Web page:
10 Templecombe Way, London
0207 183 1083

Frequently asked questions

Brooke Inventory knows that your property is a valuable asset as a landlord. Getting a good inventory taken can ensure the protection of your real estate investment. Get an inventory for each tenancy and you will have peace of mind for a small amount of money.
A professionally compiled independent inventory, paired with professional check out at the end of your renter’s tenancy can help avoid disputes or issues over property maintenance and damage. Knowing that the job is done by a professional can make the difference between a satisfied tenant who feels treated fairly and one who may dispute your findings and create negative word of mouth for your company. Brooke Inventory’s clerks uphold to the industry standard for reporting and compiling your inventory.

The document or documents which you are given following a thorough inventory of your property will contain a list of contents of the unit as well as what condition those things are in. For instance, if there are appliances included with the rental then those appliances are listed as well as age and condition. The same is true if the property is furnished or contains outdoor areas and buildings such as a garden shed or bench.

Your inventory document or documents will include all aspects of the property or unit which you own, from walls and floors to ceilings and doors. The best time for this document to be prepared and presented to you is at the start of the tenancy agreement. It can be a legally binding document when signed by landlord as well as tenant, and a handy reference tool for examining wear and tear and items which may need future repair. Both furnished and unfurnished lets can benefit equally from a full property inventory.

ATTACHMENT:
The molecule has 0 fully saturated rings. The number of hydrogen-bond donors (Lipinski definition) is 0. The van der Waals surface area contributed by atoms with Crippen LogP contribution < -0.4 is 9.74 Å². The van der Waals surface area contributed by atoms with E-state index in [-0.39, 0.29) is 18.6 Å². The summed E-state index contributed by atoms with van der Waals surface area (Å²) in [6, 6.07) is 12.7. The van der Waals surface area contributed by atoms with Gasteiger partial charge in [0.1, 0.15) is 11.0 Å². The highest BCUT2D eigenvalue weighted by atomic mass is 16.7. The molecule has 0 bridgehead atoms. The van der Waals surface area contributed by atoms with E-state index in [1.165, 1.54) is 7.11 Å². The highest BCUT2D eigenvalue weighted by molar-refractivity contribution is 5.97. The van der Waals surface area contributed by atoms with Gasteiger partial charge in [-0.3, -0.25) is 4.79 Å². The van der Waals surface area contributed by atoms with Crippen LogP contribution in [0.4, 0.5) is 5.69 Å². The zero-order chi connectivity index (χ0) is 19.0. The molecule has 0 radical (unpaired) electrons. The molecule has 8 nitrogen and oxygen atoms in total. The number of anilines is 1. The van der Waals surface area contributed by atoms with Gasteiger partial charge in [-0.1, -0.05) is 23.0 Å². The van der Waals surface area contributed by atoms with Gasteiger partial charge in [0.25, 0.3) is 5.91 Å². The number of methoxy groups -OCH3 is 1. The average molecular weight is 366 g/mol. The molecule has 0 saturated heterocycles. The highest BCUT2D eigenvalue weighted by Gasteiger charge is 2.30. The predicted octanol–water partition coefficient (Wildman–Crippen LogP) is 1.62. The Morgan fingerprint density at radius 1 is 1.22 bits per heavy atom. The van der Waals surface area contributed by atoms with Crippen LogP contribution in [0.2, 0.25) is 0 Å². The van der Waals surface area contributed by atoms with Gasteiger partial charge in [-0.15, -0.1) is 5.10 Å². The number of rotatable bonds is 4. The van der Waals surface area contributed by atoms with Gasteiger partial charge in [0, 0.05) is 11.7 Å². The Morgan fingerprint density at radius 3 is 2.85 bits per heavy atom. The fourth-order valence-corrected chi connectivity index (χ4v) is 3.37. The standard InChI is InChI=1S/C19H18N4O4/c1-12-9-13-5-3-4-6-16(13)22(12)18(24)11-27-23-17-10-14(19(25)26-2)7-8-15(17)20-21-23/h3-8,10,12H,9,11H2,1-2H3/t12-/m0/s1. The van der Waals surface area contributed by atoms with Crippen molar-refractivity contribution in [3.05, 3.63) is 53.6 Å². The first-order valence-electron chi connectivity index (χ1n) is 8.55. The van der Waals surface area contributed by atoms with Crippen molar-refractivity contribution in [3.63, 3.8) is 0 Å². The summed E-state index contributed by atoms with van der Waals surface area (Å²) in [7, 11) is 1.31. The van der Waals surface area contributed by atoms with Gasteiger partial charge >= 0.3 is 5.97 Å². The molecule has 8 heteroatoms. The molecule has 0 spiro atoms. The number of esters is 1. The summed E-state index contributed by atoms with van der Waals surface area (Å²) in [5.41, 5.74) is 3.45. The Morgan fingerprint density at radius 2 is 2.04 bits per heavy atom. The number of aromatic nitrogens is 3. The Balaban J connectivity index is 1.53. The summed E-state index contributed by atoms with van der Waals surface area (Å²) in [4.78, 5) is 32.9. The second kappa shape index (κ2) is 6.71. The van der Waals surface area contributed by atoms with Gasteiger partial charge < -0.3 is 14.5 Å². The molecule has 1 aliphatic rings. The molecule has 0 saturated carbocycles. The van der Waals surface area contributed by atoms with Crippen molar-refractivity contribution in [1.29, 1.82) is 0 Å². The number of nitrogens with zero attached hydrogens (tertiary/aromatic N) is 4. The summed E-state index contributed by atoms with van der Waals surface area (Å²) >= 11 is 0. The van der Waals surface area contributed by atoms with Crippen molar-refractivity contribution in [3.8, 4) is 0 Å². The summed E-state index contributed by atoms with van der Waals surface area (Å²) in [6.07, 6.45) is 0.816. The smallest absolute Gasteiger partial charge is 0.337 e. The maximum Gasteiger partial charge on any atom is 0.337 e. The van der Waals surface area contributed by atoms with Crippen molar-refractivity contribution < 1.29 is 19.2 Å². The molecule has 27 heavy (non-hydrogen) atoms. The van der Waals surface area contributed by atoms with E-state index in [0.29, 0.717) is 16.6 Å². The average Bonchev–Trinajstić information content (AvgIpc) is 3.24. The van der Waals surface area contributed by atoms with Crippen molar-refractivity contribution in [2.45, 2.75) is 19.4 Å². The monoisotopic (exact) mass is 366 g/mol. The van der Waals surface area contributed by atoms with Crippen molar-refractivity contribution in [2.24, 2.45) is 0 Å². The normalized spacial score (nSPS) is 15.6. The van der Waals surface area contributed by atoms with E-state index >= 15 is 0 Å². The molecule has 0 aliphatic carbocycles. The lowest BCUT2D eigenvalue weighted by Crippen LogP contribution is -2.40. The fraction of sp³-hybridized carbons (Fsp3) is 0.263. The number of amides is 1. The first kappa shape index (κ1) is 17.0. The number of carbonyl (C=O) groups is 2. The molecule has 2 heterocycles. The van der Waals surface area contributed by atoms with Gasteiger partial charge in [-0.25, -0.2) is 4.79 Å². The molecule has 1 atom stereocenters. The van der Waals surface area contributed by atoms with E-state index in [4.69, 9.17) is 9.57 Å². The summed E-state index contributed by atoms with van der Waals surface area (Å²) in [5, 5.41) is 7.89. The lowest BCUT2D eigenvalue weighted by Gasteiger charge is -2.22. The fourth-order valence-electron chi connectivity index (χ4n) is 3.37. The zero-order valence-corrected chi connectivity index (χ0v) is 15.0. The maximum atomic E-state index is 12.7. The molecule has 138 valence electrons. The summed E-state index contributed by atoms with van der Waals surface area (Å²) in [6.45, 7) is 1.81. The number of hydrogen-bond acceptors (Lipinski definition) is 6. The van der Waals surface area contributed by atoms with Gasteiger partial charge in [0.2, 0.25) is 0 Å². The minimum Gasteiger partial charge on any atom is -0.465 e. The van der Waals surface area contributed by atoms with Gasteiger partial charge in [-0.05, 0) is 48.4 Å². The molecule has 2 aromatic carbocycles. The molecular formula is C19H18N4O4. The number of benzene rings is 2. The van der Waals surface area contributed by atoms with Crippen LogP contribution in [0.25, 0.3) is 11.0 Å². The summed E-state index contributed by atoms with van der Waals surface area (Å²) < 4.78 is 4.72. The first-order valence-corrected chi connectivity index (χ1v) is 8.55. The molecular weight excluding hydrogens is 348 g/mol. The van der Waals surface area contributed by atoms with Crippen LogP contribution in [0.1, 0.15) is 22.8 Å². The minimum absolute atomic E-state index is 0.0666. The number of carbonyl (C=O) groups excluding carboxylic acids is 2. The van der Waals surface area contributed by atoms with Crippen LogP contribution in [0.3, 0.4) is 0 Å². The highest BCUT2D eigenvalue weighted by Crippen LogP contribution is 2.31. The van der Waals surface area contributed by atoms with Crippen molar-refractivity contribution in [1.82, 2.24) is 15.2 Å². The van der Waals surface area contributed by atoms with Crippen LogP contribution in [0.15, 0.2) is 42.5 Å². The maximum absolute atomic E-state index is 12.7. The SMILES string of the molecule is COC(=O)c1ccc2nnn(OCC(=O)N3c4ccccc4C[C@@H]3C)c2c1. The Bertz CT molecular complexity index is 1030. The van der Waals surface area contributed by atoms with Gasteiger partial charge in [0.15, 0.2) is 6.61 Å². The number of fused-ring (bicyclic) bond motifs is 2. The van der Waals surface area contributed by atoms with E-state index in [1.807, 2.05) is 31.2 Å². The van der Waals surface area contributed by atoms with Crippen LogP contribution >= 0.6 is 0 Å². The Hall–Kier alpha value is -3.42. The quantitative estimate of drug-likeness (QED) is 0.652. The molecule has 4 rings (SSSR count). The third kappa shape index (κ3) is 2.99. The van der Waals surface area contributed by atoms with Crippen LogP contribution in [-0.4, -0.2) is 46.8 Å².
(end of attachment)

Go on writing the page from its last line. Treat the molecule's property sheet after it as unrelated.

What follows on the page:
The landlord will keep one copy, the tenant another. Your inventory clerk will also keep a copy along with digital photographs and anything else of significance. When you have a property inventory document it minimizes future disputes regarding who is responsible for what damage and which things can be defined as natural wear and tear. This is why it is natural for all parties involved to have copies. At the end of the tenancy, comparison of the property inventory from the commencement of the tenancy to the end will help the landlord and property inventory clerk determine any damage which must be detracted from the damage deposit or whether the entire amount may be refunded.

On the first day of the tenancy, a check-in report will compare the property inventory previously taken with the conditions at present after tenant move-in is completed. Check-in reports can also include meter readings. This document is also signed by both landlord and tenant.

No. The best time to do a check-out report is on the last day of the tenancy, though a hectic time it is still the best time to record the state of the property. This is when any differences between the check-in report and the check-out report can be noted and further action taken as necessary.

This takes places during the tenancy. Many tenants will forget small things that may be wrong over time, and landlords may not realize certain repairs need doing. A periodic inspection ensures that proper maintenance is performed in a timely manner, and damage is recorded promptly before any greater concerns can pile up.

Absolutely. Digital photos and or videos are very important to us because they record exactly what the condition of an item or area was, in a way that is very difficult to dispute. Sometimes the words to describe the condition of something may not be exact – that is where a photograph or video is especially useful. We keep all photos and videos stored on our server for future reference and include relevant ones with our reports.

Since the The Tenant Fees Act 2019 the landlord is responsible for paying for the inventory and check out.